DC Living collapses into administration with $10m worth of building projects

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A building company that undertook more than $10 million worth of construction work in the past year has collapsed.

News.com.au can reveal that DC Living Pty Ltd, trading under the names Living Homes VIC and Living Homes QLD, went into administration last week.

The builder was headquartered in Brisbane and it’s unclear if anyone in Victoria has also been impacted.

Signs such as “pay up ya flog” have been scrawled across at least one building site that news.com.au knows of.

A year before the company went bust, a company director had said it was a “viable” business.

According to the Queensland Building and Construction Commission (QBCC), DC Living’s record of residential construction work shows that it had 29 jobs in the state during the 2023/2024 financial period.

That came in at a total value of $10,224,965 worth of construction projects.

Ashton Close, a tradie who has been left $26,775 out of pocket over the debacle, said “it’s a disgrace”.

The brick renderer estimates that he’s worked at 133 sites in total during the four-year period his business did work for DC Living.

“They’ve dragged the chain on paying us, they’ve said they need an extra couple of weeks,” Mr Close told news.com.au.

“Before Christmas we were just getting the run-around.

“They’ve stung us about $26,000, it hurts, it definitely hurts.”

Mr Close said he also did brickwork for a related company, called Kalkamoning Pty Ltd, working on around 29 build sites according to his records.

This company entered liquidation the same day DC Living went into administration.

ASIC records show that Hugh Bridle and Angelo Augostis are co-directors of both DC Living and Kalkamoning.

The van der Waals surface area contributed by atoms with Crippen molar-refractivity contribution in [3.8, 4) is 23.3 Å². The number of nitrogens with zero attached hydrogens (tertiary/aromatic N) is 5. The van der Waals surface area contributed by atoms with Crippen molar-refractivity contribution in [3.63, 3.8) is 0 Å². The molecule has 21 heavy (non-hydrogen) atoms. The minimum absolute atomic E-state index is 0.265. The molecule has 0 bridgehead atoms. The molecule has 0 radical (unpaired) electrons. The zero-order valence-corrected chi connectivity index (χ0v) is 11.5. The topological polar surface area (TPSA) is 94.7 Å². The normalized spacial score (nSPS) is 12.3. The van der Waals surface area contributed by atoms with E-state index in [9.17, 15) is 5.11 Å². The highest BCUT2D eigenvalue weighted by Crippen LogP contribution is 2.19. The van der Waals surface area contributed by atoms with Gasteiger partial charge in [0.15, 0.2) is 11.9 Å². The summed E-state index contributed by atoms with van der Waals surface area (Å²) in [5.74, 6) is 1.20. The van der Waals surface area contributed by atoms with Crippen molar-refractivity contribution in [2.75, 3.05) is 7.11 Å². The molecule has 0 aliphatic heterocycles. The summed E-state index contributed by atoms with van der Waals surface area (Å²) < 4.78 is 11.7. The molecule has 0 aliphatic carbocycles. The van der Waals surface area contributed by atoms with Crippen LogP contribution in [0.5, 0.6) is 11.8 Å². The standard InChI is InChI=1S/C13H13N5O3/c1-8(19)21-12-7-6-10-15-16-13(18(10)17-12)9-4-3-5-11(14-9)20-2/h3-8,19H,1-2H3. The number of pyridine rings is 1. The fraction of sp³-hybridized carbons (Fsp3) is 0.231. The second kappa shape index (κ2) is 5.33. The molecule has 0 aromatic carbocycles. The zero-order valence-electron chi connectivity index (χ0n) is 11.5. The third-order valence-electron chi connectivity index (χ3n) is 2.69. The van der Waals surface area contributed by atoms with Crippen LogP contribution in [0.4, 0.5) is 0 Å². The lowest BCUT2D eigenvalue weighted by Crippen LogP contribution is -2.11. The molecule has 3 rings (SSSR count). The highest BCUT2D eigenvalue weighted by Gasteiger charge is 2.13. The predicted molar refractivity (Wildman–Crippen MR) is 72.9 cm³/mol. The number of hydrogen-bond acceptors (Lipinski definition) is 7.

On Friday, Mr Close learned the company had gone into administration.

He claims he tried to call the company but a police complaint was made against him for harassment.

News.com.au attempted to contact the company for comment but the number was blocked.

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In a video on LinkedIn from a year ago, one of the directors, Mr Augostis, assured clients that DC Living was solvent, as seen in the video holder above.

“To be completely honest, DC Living is a financially viable business,” he said in a video from late 2022.

“We have consistently paid our suppliers on a fortnightly basis and will continue to do so for many moons to come.”

News.com.au has contacted the appointed administrators, Daniel Quinn and David Stimpson of insolvency firm SV Partners, for comment.

According to the QBCC, DC Living’s pipeline of work peaked in the 2020/21 reporting period.

The builder took on 87 jobs worth $31 million, which coincided with the government’s announcement of the HomeBuilder grant.

The following year, it had 76 construction projects on its books.

By the time of its collapse, this number had dwindled down to just 29 building sites.

On its still-active website, the company claims to have a “deep passion for designing and constructing quality homes for the Greater Brisbane market”.

DC Living was awarded the HIA QLD Project Home of the Year and Affordable Housing Awards in 2021, and was a finalist the following year.

The building firm was founded in 2015.

News.com.au has reported on dozens of builders going into administration and liquidation over the past two years.

In times of economic hardship and inflation, building companies are usually the first to feel the pinch as they run on such small margins.

A staggering 2349 construction firms have collapsed in the past year — with fears more may fall soon.

Indeed, of the 8471 business collapses for 2023, almost 28 per cent were in the building and construction industry, according to data put out by the corporate regulator.

The previous Morrison government’s HomeBuilder grant, which was introduced in June 2020 and handed out $2.52 billion to owner-occupiers who wanted to build or substantially renovate a home, turbocharged the sector.

More than 130,000 customers signed on for the program, with many tradies agreeing to the work under fixed-price contracts that soon became unsustainable as prices began to soar.

alex.turner-cohen@news.com.au